From the Gospel lesson for Friday in the week of Proper 7B (Pentecost 4, 2015)
Luke 22
35 Jesus said to them, “When I sent you out without a purse, bag, or sandals, did you lack anything?” They said, “No, not a thing.”
36 He said to them, “But now, the one who has a purse must take it, and likewise a bag. And the one who has no sword must sell his cloak and buy one.”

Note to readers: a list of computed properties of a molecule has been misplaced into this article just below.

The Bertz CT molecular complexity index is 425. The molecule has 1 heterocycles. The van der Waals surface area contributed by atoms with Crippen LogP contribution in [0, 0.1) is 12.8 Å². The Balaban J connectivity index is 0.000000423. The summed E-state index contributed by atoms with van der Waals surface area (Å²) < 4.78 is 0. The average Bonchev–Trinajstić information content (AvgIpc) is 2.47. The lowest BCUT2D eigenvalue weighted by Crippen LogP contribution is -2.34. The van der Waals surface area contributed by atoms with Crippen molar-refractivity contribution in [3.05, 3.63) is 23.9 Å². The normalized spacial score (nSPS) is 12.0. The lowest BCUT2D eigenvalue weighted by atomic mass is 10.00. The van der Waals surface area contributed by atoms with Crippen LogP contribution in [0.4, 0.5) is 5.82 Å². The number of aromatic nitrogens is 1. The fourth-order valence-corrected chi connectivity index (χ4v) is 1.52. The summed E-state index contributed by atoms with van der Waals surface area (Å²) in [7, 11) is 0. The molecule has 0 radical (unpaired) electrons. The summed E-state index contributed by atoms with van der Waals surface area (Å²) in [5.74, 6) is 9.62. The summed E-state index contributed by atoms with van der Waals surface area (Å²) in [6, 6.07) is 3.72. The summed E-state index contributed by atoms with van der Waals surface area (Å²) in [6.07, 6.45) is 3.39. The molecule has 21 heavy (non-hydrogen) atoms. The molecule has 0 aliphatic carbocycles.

It has always confused me why Jesus, near the end and close to his anticipated arrest, tells his disciples (the Twelve) to go buy weapons. When the time comes to use the swords, he does not let them. Perhaps the swords are for a later time, after his death, resurrection, and ascension, a time when the church will be persecuted and need protection. Hard to know. However, it’s possible the conversation is simply metaphorical. Perhaps the lesson is not specifically about weapons but more generally about having the tools and equipment one needs for the task one faces. When the disciples were sent out on their missionary journey, they took nothing because there was nothing needed other than their message; now that the message has been rejected (and will be fully spurned when the world tries to kill the Messenger who is the Message) different tools are required. ~ In the 78th General Convention of the Episcopal Church now happening in Salt Lake City, Utah, the deputies and bishops are debating resolutions, theology, canons, structures, and practices, but I believe they are really talking about tools. What tools are required for the tasks the church faces in the 21st Century. Some of that re-tooling has already begun in the use of electronic technologies (the “Virtual Binder” – a real-time, instantly downloaded version of the old three-ring binders filled with reams of paper – the website on which the rest of the church and the world can follow the deliberations, texting and Tweeting and Facebook and “selfies”; it’s all here and it’s all in use). ~ It’s a generational change, tectonic shift in the ground on which the church moves about. President of the House of Deputies Gay Jennings continues to remark that 46% of the deputies are first-timers; another 20% are at their second convention. She underscored this by sending, as the messaging committee to the House of Bishops bearing the information that the House was organized and ready for business, the deputies born after 1990; it was a very large committee, and I was deeply moved watching them gather, receive their commission, and depart the house to do their business. The generational shift was then underscored when the House of Bishops’ committee made its visit to the Deputies and the Bishop of Kansas’ opening words were, “We were born in the 1950s.” ~ A new generation, one that is “native” to the new tools and new ways the church must adopt and use, is taking over. Thanks be to God!